Imagine that ultrasound of your unborn child. Now imagine it in 3-D. Now imagine it as a life-size model in the palm of your hand.
Soon that could be a reality for every expectant mother, thanks to a new scientific technique inspired by Brazilian designer Jorge Lopes. Using ultrasound images and MRI, Lopes can create a 3-D computer model of the fetus, and a layering printer does the rest. The process is called rapid prototyping, and the result is a life-size model of a fetus.
Lopes, 42, honed his skill modeling fossils and Egyptian mummies. Now he's gone from mummies to mommies.
His models are now part of an exhibition at London's Royal College of Art, where he's just earned a doctorate.
"I think we're at the beginning of a new science, really," said Stuart Campbell, who heads the obstetrics and gynecology department at King's College London. "It's the sort of technique that in the future could be done in a matter of hours. So that the couple could have a model in their hands in a few hours."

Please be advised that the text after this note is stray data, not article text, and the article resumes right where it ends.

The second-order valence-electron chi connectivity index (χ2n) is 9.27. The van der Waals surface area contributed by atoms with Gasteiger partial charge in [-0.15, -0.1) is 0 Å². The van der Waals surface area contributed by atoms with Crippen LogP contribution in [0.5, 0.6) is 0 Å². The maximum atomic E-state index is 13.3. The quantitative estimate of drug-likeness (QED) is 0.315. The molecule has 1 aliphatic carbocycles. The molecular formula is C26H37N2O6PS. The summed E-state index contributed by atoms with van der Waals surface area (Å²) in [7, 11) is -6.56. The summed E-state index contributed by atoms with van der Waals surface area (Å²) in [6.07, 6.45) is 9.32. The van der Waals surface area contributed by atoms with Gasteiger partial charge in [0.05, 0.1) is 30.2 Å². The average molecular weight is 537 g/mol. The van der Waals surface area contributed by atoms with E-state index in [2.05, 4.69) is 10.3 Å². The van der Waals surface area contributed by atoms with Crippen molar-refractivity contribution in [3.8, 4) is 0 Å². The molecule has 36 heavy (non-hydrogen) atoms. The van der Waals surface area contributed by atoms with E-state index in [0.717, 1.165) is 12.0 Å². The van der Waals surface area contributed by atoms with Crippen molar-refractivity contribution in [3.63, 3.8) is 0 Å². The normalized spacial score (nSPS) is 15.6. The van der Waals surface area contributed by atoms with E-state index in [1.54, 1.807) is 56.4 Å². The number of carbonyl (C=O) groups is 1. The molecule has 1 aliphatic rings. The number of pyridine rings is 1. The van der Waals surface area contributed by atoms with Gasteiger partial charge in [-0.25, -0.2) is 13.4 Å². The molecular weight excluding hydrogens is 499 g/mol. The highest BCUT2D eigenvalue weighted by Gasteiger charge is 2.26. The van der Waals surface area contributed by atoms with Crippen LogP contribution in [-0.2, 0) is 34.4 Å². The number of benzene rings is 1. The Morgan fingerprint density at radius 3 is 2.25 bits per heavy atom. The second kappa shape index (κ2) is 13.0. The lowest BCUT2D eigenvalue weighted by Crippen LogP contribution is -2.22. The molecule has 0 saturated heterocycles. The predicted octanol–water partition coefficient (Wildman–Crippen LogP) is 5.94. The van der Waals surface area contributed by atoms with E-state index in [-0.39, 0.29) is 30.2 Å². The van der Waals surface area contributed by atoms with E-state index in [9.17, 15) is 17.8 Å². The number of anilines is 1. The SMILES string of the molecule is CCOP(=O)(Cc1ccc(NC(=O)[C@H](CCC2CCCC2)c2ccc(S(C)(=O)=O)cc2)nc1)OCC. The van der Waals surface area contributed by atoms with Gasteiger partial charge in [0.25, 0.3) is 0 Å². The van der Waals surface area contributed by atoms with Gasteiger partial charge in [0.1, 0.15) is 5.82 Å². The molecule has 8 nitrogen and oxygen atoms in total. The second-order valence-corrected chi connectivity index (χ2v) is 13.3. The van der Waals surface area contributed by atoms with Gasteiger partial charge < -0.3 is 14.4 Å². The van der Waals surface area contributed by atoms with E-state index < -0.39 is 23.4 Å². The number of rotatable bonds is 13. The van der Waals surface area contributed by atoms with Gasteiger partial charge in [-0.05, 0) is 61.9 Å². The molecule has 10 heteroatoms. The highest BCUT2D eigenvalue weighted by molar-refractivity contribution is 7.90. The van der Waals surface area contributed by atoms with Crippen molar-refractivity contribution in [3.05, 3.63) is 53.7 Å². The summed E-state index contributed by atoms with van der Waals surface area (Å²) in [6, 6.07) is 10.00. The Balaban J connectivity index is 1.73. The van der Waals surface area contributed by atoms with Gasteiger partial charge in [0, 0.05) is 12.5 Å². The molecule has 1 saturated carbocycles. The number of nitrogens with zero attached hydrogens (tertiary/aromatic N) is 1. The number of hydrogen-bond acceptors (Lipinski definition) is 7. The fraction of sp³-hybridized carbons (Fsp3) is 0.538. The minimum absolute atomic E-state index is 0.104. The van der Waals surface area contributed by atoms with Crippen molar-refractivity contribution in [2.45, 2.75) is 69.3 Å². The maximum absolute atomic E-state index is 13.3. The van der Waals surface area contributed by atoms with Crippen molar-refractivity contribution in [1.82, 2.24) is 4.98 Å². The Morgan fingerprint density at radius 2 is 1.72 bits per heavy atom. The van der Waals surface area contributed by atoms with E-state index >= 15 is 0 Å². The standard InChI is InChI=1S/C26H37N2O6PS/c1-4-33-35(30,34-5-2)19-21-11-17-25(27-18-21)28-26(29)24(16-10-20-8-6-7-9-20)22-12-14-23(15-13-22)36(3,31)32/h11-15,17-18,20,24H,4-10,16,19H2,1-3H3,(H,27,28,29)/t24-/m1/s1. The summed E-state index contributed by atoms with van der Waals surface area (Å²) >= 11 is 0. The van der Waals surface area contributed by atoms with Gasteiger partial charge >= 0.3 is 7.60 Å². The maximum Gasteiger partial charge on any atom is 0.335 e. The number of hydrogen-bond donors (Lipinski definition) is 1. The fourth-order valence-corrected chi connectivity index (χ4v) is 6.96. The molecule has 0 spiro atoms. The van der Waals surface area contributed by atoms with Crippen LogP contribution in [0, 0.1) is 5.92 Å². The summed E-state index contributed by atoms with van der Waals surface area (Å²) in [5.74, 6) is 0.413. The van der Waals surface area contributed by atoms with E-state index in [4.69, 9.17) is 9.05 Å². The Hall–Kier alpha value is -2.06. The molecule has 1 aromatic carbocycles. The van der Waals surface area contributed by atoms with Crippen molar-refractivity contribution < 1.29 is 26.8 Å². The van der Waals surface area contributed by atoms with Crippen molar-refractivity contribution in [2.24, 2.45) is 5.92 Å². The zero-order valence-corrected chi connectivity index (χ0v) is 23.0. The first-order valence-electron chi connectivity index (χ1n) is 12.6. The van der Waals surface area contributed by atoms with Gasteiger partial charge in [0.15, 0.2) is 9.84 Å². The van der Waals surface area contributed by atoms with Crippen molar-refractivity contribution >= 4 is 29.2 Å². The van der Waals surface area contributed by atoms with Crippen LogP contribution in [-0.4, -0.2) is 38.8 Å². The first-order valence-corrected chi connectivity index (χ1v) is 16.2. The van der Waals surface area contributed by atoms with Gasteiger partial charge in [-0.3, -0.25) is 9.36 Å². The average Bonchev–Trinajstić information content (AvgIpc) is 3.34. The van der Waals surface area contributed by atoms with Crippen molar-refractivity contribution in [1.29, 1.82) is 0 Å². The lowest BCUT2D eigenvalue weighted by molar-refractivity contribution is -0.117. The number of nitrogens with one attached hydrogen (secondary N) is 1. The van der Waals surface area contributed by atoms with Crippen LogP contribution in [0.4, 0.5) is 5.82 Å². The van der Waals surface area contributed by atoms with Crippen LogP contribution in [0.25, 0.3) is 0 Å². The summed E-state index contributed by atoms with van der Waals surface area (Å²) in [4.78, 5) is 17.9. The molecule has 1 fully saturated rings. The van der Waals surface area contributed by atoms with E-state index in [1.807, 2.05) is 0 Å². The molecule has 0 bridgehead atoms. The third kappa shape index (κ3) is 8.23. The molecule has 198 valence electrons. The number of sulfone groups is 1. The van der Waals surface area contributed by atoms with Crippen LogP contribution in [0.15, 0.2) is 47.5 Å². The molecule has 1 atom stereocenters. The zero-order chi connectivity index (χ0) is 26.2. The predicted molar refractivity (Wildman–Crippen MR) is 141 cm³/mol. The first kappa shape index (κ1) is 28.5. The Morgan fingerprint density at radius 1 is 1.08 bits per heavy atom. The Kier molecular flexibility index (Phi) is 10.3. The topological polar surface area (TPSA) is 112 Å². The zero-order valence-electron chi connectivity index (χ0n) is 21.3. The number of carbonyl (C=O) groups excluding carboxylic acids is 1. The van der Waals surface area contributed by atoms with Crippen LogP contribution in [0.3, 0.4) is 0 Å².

"You can see the facial expressions," Lopes said. "I was trying to find something very original in terms of medicine."
Lopes can create models at various points throughout a pregnancy and has also done models of twins.
"It's amazing to see [a parent's] face when they can hold the models, when they can understand very well the size, the scale," he said, holding up one of the models. "Something like this is only 12 weeks. It's very nice to hold this, 'Oh, this is your son.'"
Campbell remarked at how clearly you can see a 23-week-old fetus, "with its mouth open and its fingers over its face."
These models might help parents bond with their babies, which doesn't always come easy.
"Prenatal bonding is really important for post-natal bonding," Campbell said. "To have a model of the child they can carry around and feel and touch, to me, must help that process."
And when Lopes saw the model of his own unborn son, due this August?
"I was crying of course," he said. "It's, it's amazing to see. And you can see the umbilical cord and everything!"
Models might also help expectant parents deal with fears of an abnormality such as a cleft lip.
"Holding the model and seeing the abnormality there actually helps them come to terms with it," Campbell said. "And actually it's less frightening."
The models could also be a way for blind parents to be able to connect with their babies before birth, and could be therapeutic for parents grieving the loss of a stillborn baby.
It's way too early to predict all the potential medical and diagnostic uses.
But one day very soon, Lopes' invention might be every excited mother's first glimpse of her bundle of joy.